2. Our schools must be about co-creating — together with our students — the 21st Century Citizen.
  3. Technology must serve pedagogy, not the other way around.
  4. Technology must enable students to research, create, communicate, and collaborate.
  5. Learning can — and must — be networked.

Come to Philadelphia from January 29 – 31, 2016 (yeah, we know, it’s cold) for an incredible three days of learning together where the very pedagogy of the conference is a model the learning we want for our students.

And make EduCon even better – facilitate one of our conversations. Submissions for conversations are open now until November 1st.

This year’s theme is “Empowerment.” Join us as we ask the question – “What are the conditions necessary for empowerment?”

See you in Philly at SLA!


Sep 06

Adult Discipline, Not Kid Discipline

Here’s something we’ve learned over the years — the more internal discipline the adults impose on themselves, the less you have to discipline the kids.

What does that entail?

One of the challenges of schools is the myriad different ways adults interpret policies, pedagogies, rules… and on some level, that shouldn’t shock us – especially when it comes to the different ways adults react to student behavior. The human aspect of teaching means that teachers will have different thresholds for student behavior, different buttons that get pushed. It’s to be expected. But it can lead to all kinds of misunderstandings in schools.

This is why it’s so important that adults exert internal discipline on each other to be proactive as much as possible so that the space between the adults is lessened. When that happens, many of the issues that get kids into trouble can be avoided.

So how do you do it?

  • Work on owning what your buttons are, and let kids know what they are up front. Are you someone who can’t when kids are late to class? Tell the kids. And be honest, say, “I know this may not seem like a big deal, but it’s my thing.” When we admit that our hot buttons may not be other people’s we acknowledge our humanity in a way that lets the kids accept our needs — and it makes it easier for us to accept student needs as well.
  • Collaborate with colleagues. Talk to teachers about creating positive culture school-wide. Talk about creating “safety-valves” for teachers and students so that everyone knows how they can de-escalate themselves before people get into situations they cannot back away from.
  • Find consistency where ever possible. When it comes to most policies and procedures, when teachers can find common ground, it makes it easier for students to have one frame of reference all day long.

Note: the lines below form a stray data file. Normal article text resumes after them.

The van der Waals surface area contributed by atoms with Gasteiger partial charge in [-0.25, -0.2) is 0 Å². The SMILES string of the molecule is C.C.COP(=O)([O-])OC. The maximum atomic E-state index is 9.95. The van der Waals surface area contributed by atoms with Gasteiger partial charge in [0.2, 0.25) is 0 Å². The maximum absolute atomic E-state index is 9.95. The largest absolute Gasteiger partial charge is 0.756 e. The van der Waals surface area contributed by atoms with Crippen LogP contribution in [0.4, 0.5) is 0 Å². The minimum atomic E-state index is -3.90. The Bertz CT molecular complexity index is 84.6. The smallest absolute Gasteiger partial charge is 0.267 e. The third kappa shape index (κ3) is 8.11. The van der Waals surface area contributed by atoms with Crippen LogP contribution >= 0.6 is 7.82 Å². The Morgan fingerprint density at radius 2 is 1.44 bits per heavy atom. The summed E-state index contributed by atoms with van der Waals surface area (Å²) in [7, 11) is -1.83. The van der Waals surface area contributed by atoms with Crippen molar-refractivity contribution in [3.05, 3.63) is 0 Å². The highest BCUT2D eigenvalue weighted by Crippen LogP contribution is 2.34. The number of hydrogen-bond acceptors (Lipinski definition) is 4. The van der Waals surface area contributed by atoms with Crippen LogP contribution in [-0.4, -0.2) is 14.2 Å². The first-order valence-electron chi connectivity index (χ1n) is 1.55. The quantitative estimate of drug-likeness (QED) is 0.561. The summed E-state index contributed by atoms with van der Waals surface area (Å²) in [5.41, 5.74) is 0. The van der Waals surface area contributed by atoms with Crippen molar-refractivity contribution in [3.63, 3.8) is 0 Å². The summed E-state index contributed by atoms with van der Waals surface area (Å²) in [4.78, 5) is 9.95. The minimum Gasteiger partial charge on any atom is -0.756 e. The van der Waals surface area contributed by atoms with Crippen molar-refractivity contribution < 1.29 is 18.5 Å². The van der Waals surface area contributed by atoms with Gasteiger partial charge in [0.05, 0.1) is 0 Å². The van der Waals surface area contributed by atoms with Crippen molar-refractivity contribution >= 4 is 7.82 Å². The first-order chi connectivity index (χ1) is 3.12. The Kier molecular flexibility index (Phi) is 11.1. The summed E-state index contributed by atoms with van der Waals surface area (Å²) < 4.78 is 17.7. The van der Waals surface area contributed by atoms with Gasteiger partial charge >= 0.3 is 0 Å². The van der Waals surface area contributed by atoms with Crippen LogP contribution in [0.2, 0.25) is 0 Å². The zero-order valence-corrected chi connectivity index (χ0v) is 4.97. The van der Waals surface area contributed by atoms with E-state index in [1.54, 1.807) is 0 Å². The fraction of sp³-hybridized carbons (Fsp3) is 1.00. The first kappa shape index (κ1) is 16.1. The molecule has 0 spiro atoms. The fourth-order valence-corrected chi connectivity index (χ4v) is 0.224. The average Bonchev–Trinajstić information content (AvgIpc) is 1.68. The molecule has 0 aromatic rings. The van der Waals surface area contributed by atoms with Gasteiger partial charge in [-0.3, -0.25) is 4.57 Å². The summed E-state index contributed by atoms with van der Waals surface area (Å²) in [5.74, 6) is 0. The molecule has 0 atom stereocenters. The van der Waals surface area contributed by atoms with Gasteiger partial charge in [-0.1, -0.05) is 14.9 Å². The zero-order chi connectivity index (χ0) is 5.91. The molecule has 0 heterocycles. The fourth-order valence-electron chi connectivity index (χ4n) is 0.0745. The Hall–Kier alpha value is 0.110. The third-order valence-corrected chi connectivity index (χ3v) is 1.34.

• Don’t solve problems with more rules. Take a quick look at many school’s code of conduct, and I’m sure you can look at some of the rules and think, “Someone did something to create that rule.” Instead, look at patterns of behaviors and situations, and ask how adults can change their behavior to create the conditions that would make it easier for students to meet expectations. A simple example – every year, we notice that students are starting to stretch the time in between classes. Rather than make draconian rules, we make it a point of being at the door, greeting students. And teachers who aren’t teaching that band make a point of being in the halls at the change of classes. And every year, we forget… and we see the problem again, and we tighten up our own behaviors.

When we are intentional about our expectations and, perhaps more importantly, about the systems and structures we put in place to build a healthy culture – and then when we base our actions around that intentionality, we create the conditions in which students can thrive. By being disciplined in our actions, we get to spend a great deal less time on disciplining the kids.

It’s one more way we help students focus on their learning, rather than wasting their time trying to figure out the adults and play “the game of school.” And again, it’s one more thing we can do that will have its most profound effect on the kids who have historically been least served by school. And when we do that, we all win.

Aug 18

Dream Big

The start of the school year is fast upon us. (And for some folks, it’s already here.)

Soon, our days will be consumed by papers to grade, lessons to plan, practices to coach… the day-to-day of the job that makes the job alternatively awesome and frustrating.

But right now, the floors are still clean… the photocopier still works… and while we may all be wishing for a few more days of summer… now is the time to dream big.

I hope that every teacher in every school has the opportunity to sit with colleagues and dream big. Whether it is a school-wide initiative or something in an individual classroom, now is the time to set big goals and think about how to work toward them.

Now is the time to remember the best of what our classrooms can be and to plan anew to on how we can approach our best ideals every day.

Now is the time to dust off a long forgotten idea and see if this is the year that it’ll work.

For our schools to be innovative places — for our students to be inspired to take risks and do new things — we need to model that ourselves. Sometimes, the ideas will come from us, sometimes the ideas will come from our students, sometimes we’ll borrow an idea we’ve seen other people do. It doesn’t matter where the spark comes from – it matters that we take the time to dream and figure out how we might realize those dreams.